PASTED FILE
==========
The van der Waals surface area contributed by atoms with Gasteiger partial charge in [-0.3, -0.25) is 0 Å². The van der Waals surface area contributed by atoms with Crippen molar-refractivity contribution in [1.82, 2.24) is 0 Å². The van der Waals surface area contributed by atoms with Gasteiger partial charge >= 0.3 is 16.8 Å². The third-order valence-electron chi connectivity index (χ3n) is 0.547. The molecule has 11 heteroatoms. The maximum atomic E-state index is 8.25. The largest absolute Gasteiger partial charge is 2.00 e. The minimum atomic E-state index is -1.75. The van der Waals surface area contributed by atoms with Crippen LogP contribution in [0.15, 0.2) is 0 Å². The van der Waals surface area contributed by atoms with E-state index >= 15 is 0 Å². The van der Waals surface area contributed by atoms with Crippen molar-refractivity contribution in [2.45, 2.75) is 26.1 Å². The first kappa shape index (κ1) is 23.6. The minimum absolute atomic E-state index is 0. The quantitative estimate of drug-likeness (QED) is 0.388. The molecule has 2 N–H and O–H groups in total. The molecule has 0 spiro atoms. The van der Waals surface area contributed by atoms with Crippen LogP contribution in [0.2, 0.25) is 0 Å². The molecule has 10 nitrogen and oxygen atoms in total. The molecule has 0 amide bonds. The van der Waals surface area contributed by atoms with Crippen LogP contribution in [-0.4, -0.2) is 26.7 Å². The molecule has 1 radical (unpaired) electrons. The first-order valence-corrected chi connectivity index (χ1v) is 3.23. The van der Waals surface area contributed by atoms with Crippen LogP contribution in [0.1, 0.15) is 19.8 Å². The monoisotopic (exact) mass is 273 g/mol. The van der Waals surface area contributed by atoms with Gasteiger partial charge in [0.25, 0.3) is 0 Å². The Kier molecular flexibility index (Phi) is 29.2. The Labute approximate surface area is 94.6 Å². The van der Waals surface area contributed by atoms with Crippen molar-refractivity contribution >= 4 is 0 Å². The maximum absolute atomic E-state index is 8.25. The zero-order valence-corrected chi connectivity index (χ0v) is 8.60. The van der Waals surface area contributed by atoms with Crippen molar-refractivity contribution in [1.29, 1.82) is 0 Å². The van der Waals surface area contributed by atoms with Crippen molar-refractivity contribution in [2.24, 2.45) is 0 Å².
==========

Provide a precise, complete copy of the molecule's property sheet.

The van der Waals surface area contributed by atoms with Gasteiger partial charge in [-0.3, -0.25) is 0 Å². The van der Waals surface area contributed by atoms with Crippen molar-refractivity contribution in [1.82, 2.24) is 0 Å². The van der Waals surface area contributed by atoms with Gasteiger partial charge >= 0.3 is 16.8 Å². The third-order valence-electron chi connectivity index (χ3n) is 0.547. The molecule has 11 heteroatoms. The maximum atomic E-state index is 8.25. The largest absolute Gasteiger partial charge is 2.00 e. The minimum atomic E-state index is -1.75. The van der Waals surface area contributed by atoms with Crippen LogP contribution in [0.15, 0.2) is 0 Å². The van der Waals surface area contributed by atoms with E-state index >= 15 is 0 Å². The van der Waals surface area contributed by atoms with Crippen molar-refractivity contribution in [2.45, 2.75) is 26.1 Å². The first kappa shape index (κ1) is 23.6. The minimum absolute atomic E-state index is 0. The quantitative estimate of drug-likeness (QED) is 0.388. The molecule has 2 N–H and O–H groups in total. The molecule has 0 spiro atoms. The van der Waals surface area contributed by atoms with Crippen LogP contribution in [0.2, 0.25) is 0 Å². The molecule has 10 nitrogen and oxygen atoms in total. The molecule has 0 amide bonds. The van der Waals surface area contributed by atoms with Crippen LogP contribution in [-0.4, -0.2) is 26.7 Å². The molecule has 1 radical (unpaired) electrons. The first-order valence-corrected chi connectivity index (χ1v) is 3.23. The van der Waals surface area contributed by atoms with Crippen LogP contribution in [0.1, 0.15) is 19.8 Å². The monoisotopic (exact) mass is 273 g/mol. The van der Waals surface area contributed by atoms with Gasteiger partial charge in [0.25, 0.3) is 0 Å². The Kier molecular flexibility index (Phi) is 29.2. The Labute approximate surface area is 94.6 Å². The van der Waals surface area contributed by atoms with Crippen molar-refractivity contribution >= 4 is 0 Å². The maximum absolute atomic E-state index is 8.25. The zero-order valence-corrected chi connectivity index (χ0v) is 8.60. The van der Waals surface area contributed by atoms with Crippen molar-refractivity contribution in [1.29, 1.82) is 0 Å². The van der Waals surface area contributed by atoms with Crippen molar-refractivity contribution in [2.24, 2.45) is 0 Å².